So pastors, just as you pay careful attention to the front door of your church, keep a close eye on the back door, too. Make sure that the sheep can’t simply open the gate themselves and disappear from sight. Refuse to allow people to resign into thin air, both for the sake of your church’s witness to the gospel and for the good of every single sheep—especially those who tend to wander off.
 Does that not sound like either the manifesto of a cult or the statement of a stalker turned minister?



  1. "Make sure that the sheep can’t simply open the gate themselves and disappear from sight."

    What the--!? They have the right to leave congregations as they see fit. This is manipulative and controlling at best, and cultish at worst.

    You did the right thing by sending that certified letter. I hope this brings an end to your troubles with that church.

    1. I second that creeper-creep-creeping feeling.

    2. Well...Christianity was originally a rather severe CULT in its behavior and group think. Jesus himself "sounds" like a typical cult leader demanding obedience and devotion to the cult.

      I think you deserve some kudos for not allowing this "pastor" to browbeat you. best of luck.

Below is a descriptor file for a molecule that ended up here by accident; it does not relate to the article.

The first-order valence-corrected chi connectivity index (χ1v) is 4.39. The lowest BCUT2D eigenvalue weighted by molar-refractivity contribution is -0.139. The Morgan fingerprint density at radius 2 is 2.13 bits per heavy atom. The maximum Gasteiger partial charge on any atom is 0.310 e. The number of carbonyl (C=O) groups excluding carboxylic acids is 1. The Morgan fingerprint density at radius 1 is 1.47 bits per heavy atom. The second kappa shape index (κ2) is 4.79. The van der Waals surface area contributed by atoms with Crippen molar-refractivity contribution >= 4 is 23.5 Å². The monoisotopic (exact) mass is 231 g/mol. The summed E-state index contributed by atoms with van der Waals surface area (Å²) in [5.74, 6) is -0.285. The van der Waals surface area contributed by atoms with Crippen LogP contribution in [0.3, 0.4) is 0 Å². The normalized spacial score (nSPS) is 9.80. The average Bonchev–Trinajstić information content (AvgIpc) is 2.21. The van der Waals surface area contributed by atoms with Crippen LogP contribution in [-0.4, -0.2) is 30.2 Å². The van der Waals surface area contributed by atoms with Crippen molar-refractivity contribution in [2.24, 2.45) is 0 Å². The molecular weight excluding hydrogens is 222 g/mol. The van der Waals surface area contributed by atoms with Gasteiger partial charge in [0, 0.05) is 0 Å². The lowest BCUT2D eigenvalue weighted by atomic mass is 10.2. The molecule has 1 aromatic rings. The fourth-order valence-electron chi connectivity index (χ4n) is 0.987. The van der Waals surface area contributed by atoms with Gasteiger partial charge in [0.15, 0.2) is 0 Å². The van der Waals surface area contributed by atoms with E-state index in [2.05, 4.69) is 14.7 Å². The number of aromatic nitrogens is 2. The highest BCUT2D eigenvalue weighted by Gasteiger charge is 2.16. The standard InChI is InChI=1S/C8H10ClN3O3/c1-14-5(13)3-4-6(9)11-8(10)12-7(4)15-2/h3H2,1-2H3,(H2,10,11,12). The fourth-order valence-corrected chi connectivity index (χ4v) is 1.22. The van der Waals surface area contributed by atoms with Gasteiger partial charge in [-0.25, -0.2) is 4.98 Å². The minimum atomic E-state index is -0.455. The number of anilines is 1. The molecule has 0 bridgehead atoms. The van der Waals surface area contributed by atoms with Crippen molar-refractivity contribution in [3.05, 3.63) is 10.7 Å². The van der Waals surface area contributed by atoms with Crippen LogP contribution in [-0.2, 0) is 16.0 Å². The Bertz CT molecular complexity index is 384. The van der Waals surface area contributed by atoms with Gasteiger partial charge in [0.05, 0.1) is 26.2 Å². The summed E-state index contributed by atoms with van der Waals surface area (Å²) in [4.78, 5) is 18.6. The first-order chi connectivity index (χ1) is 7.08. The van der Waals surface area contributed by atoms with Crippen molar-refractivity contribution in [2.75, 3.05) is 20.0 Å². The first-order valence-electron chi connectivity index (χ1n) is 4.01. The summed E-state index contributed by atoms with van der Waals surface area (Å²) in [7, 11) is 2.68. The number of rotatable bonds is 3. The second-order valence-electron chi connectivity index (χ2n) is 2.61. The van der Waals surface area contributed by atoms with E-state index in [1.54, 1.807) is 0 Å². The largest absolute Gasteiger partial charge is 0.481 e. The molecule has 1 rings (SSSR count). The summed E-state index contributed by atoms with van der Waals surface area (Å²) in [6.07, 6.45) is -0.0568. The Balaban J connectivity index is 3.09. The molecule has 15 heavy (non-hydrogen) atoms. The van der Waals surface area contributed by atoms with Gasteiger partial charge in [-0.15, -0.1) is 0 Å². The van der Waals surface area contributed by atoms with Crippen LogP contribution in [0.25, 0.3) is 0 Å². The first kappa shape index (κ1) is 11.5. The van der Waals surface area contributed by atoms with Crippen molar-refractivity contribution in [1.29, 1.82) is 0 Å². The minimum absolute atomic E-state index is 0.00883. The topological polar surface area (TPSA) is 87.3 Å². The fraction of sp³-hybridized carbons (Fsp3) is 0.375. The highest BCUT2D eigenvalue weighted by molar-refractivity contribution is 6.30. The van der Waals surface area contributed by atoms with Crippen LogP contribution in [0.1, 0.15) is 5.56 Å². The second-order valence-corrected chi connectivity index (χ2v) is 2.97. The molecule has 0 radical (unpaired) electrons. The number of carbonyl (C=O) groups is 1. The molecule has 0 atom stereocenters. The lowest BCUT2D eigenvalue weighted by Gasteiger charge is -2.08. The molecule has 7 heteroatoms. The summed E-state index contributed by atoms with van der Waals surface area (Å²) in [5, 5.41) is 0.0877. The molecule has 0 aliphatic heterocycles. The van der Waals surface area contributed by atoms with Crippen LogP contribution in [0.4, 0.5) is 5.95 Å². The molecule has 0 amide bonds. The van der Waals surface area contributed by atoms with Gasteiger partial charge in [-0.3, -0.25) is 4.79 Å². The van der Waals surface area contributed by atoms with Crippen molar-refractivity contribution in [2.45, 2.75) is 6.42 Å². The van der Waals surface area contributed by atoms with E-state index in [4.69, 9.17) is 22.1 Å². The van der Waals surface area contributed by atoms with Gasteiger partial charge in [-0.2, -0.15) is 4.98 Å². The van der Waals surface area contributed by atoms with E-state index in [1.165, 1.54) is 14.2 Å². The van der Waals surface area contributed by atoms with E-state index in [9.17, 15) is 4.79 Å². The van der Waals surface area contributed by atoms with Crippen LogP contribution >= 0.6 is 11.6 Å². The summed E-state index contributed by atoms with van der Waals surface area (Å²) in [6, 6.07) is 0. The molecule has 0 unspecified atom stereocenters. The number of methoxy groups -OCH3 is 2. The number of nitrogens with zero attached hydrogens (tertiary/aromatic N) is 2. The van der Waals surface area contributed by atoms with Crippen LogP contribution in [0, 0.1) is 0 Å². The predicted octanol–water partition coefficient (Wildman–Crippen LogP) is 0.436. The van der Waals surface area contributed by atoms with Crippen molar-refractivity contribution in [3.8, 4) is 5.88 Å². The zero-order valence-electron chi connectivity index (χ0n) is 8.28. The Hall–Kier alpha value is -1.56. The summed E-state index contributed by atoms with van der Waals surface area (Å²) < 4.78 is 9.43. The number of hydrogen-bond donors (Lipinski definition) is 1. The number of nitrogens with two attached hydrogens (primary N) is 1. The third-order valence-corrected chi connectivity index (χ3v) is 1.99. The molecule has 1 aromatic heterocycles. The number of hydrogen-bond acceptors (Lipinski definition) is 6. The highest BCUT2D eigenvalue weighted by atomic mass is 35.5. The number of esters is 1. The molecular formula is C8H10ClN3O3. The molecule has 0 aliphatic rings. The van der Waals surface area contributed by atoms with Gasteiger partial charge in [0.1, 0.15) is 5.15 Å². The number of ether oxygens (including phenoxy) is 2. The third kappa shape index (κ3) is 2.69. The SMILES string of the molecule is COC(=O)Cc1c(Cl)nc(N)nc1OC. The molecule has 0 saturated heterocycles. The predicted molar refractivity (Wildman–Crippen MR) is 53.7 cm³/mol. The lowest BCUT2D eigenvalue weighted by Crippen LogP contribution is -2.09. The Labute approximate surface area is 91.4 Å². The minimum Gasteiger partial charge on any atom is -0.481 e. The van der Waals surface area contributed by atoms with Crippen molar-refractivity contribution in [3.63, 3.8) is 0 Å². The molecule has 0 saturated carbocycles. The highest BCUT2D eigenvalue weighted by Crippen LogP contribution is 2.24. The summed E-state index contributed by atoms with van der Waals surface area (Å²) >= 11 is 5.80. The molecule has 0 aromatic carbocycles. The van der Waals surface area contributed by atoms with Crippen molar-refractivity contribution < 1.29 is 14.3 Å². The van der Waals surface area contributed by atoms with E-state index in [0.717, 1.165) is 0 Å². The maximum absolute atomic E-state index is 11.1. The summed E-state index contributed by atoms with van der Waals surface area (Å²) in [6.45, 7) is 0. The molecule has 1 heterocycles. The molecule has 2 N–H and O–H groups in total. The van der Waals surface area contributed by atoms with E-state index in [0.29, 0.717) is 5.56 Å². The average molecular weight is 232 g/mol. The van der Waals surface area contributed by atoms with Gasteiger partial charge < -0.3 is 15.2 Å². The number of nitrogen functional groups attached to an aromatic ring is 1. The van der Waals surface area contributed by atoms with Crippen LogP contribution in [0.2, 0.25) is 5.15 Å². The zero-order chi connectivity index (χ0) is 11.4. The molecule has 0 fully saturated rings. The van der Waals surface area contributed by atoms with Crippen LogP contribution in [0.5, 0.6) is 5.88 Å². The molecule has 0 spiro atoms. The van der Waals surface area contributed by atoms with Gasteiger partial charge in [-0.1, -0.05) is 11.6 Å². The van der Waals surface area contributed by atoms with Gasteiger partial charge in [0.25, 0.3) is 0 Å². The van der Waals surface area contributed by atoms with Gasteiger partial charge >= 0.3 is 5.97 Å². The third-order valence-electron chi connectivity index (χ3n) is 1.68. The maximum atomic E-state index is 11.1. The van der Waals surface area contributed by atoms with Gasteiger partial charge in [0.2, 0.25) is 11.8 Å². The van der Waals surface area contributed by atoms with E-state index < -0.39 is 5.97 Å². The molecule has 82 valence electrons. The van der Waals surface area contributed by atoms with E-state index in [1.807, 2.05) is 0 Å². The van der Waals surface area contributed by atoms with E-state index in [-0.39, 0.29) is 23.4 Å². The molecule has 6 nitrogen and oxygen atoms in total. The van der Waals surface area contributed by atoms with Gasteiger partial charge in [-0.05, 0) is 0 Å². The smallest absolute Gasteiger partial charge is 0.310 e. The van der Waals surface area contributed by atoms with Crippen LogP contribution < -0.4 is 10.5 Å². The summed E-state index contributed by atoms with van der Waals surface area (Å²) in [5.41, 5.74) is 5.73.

2. We literally had to move several hours away to get out from under a "pastor" like that, and he's still trying to control us. Thank you for posting about this, and yes, it does happen to a lot of people out there, unfortunately, but I think the more people talk about it, the more things can improve.

  3. Seems to me you're handling this really well, Sheldon. Good work. Illegitimi non carborundum.

  4. Great letter. Thought that this was very insightful:

    "That shows an appalling disrespect for me as a person, and for my decision as an adult of sound mind to leave your congregation in peace"

    Well done.

  5. I hate how all these people care about is that a person is saved. ugh.

  6. Well, Lana: It reflects the nature of the ideology. If one is not "saved", the Loving, Good God will torture you horirbly for ever and ever and ever. With the elect watching lasciviously and cheering on the justice of their deity.

    So in their world, SALVATION is the only thing that matters. Now, I think the theology, at its core, is sick, but this attitude of not letting the sheep depart is at least understandable within that mindframe.

  7. I'm lost on the concept of being "saved". Also, I was once told that when a Christian is "saved", they are absolved of all of their sins. If that is correct, then I find it a lopsided notion, at best. If one is absolved, does the person or people they have hurt become unhurt? Does a murdered person come back to life? How can absolution to only one side of a sin create a complete forgiveness?


No spam, proselytizing, or personal attacks, such comments will never see the light of day around here.

Disagreeing with me is fine (I encourage it), but have some decency when writing your comment